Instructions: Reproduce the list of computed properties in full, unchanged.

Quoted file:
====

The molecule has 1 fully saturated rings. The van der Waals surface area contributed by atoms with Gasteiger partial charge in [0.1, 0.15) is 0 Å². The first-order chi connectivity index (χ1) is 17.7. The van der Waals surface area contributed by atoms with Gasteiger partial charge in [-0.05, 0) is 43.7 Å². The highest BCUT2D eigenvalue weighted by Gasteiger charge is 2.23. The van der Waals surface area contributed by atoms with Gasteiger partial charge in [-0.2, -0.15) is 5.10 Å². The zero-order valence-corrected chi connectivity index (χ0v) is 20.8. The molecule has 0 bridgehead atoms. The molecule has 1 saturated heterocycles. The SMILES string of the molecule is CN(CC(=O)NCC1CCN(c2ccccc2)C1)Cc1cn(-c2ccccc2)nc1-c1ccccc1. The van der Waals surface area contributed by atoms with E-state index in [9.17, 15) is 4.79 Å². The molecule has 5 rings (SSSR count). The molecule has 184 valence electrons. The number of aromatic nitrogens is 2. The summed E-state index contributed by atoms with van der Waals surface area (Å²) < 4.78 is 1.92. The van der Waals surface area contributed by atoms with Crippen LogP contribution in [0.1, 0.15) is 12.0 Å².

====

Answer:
The molecule has 1 fully saturated rings. The van der Waals surface area contributed by atoms with Gasteiger partial charge in [0.1, 0.15) is 0 Å². The first-order chi connectivity index (χ1) is 17.7. The van der Waals surface area contributed by atoms with Gasteiger partial charge in [-0.05, 0) is 43.7 Å². The highest BCUT2D eigenvalue weighted by Gasteiger charge is 2.23. The van der Waals surface area contributed by atoms with Gasteiger partial charge in [-0.2, -0.15) is 5.10 Å². The zero-order valence-corrected chi connectivity index (χ0v) is 20.8. The molecule has 0 bridgehead atoms. The molecule has 1 saturated heterocycles. The SMILES string of the molecule is CN(CC(=O)NCC1CCN(c2ccccc2)C1)Cc1cn(-c2ccccc2)nc1-c1ccccc1. The van der Waals surface area contributed by atoms with E-state index in [9.17, 15) is 4.79 Å². The molecule has 5 rings (SSSR count). The molecule has 184 valence electrons. The number of aromatic nitrogens is 2. The summed E-state index contributed by atoms with van der Waals surface area (Å²) < 4.78 is 1.92. The van der Waals surface area contributed by atoms with Crippen LogP contribution in [0.1, 0.15) is 12.0 Å².